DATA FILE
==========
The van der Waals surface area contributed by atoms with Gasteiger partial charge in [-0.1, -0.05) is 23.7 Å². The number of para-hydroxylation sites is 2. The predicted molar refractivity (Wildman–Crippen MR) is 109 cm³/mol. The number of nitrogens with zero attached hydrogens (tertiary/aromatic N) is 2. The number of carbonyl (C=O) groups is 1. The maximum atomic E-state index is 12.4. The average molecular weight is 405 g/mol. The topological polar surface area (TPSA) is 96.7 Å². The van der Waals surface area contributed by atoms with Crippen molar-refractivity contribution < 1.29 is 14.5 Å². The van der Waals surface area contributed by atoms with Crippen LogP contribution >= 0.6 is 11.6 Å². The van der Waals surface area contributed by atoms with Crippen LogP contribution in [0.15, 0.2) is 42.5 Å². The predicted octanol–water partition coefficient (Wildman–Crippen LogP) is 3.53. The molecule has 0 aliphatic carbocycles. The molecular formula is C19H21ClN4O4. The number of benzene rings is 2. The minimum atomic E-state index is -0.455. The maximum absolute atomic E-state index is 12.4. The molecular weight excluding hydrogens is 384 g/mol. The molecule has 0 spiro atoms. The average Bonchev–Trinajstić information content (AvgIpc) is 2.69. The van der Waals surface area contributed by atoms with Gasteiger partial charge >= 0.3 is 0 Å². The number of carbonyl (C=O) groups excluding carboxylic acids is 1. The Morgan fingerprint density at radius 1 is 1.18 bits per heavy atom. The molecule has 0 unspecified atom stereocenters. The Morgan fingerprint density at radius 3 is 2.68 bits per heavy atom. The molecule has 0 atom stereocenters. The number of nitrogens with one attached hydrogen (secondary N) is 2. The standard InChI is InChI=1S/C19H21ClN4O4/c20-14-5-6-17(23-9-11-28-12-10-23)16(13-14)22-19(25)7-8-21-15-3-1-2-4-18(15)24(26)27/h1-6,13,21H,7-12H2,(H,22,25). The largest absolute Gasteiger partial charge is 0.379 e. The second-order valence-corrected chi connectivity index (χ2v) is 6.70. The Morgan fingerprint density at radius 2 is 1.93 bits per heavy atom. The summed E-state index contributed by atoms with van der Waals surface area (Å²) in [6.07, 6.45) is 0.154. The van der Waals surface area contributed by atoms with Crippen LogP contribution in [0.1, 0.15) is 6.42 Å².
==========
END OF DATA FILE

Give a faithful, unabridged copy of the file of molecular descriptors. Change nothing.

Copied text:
The van der Waals surface area contributed by atoms with Gasteiger partial charge in [-0.1, -0.05) is 23.7 Å². The number of para-hydroxylation sites is 2. The predicted molar refractivity (Wildman–Crippen MR) is 109 cm³/mol. The number of nitrogens with zero attached hydrogens (tertiary/aromatic N) is 2. The number of carbonyl (C=O) groups is 1. The maximum atomic E-state index is 12.4. The average molecular weight is 405 g/mol. The topological polar surface area (TPSA) is 96.7 Å². The van der Waals surface area contributed by atoms with Crippen molar-refractivity contribution < 1.29 is 14.5 Å². The van der Waals surface area contributed by atoms with Crippen LogP contribution >= 0.6 is 11.6 Å². The van der Waals surface area contributed by atoms with Crippen LogP contribution in [0.15, 0.2) is 42.5 Å². The predicted octanol–water partition coefficient (Wildman–Crippen LogP) is 3.53. The molecule has 0 aliphatic carbocycles. The molecular formula is C19H21ClN4O4. The number of benzene rings is 2. The minimum atomic E-state index is -0.455. The maximum absolute atomic E-state index is 12.4. The molecular weight excluding hydrogens is 384 g/mol. The molecule has 0 spiro atoms. The average Bonchev–Trinajstić information content (AvgIpc) is 2.69. The van der Waals surface area contributed by atoms with Gasteiger partial charge >= 0.3 is 0 Å². The number of carbonyl (C=O) groups excluding carboxylic acids is 1. The Morgan fingerprint density at radius 1 is 1.18 bits per heavy atom. The molecule has 0 unspecified atom stereocenters. The Morgan fingerprint density at radius 3 is 2.68 bits per heavy atom. The molecule has 0 atom stereocenters. The number of nitrogens with one attached hydrogen (secondary N) is 2. The standard InChI is InChI=1S/C19H21ClN4O4/c20-14-5-6-17(23-9-11-28-12-10-23)16(13-14)22-19(25)7-8-21-15-3-1-2-4-18(15)24(26)27/h1-6,13,21H,7-12H2,(H,22,25). The largest absolute Gasteiger partial charge is 0.379 e. The second-order valence-corrected chi connectivity index (χ2v) is 6.70. The Morgan fingerprint density at radius 2 is 1.93 bits per heavy atom. The summed E-state index contributed by atoms with van der Waals surface area (Å²) in [6.07, 6.45) is 0.154. The van der Waals surface area contributed by atoms with Crippen LogP contribution in [0.1, 0.15) is 6.42 Å².